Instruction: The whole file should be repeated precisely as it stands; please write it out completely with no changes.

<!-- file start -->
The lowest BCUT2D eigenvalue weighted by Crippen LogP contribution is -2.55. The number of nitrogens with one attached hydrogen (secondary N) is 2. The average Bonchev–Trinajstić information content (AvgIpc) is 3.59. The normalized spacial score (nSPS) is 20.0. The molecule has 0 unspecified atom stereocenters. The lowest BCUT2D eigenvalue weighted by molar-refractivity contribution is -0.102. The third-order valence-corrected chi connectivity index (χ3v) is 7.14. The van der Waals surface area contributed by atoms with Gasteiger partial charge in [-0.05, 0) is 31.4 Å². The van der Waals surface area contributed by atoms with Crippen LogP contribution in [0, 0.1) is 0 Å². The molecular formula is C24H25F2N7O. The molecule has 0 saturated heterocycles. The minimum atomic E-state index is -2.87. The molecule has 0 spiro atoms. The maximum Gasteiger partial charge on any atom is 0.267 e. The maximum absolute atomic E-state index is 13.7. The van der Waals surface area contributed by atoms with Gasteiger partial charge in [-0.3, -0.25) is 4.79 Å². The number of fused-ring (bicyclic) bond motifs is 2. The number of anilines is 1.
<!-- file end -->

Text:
The lowest BCUT2D eigenvalue weighted by Crippen LogP contribution is -2.55. The number of nitrogens with one attached hydrogen (secondary N) is 2. The average Bonchev–Trinajstić information content (AvgIpc) is 3.59. The normalized spacial score (nSPS) is 20.0. The molecule has 0 unspecified atom stereocenters. The lowest BCUT2D eigenvalue weighted by molar-refractivity contribution is -0.102. The third-order valence-corrected chi connectivity index (χ3v) is 7.14. The van der Waals surface area contributed by atoms with Gasteiger partial charge in [-0.05, 0) is 31.4 Å². The van der Waals surface area contributed by atoms with Crippen LogP contribution in [0, 0.1) is 0 Å². The molecular formula is C24H25F2N7O. The molecule has 0 saturated heterocycles. The minimum atomic E-state index is -2.87. The molecule has 0 spiro atoms. The maximum Gasteiger partial charge on any atom is 0.267 e. The maximum absolute atomic E-state index is 13.7. The van der Waals surface area contributed by atoms with Gasteiger partial charge in [-0.3, -0.25) is 4.79 Å². The number of fused-ring (bicyclic) bond motifs is 2. The number of anilines is 1.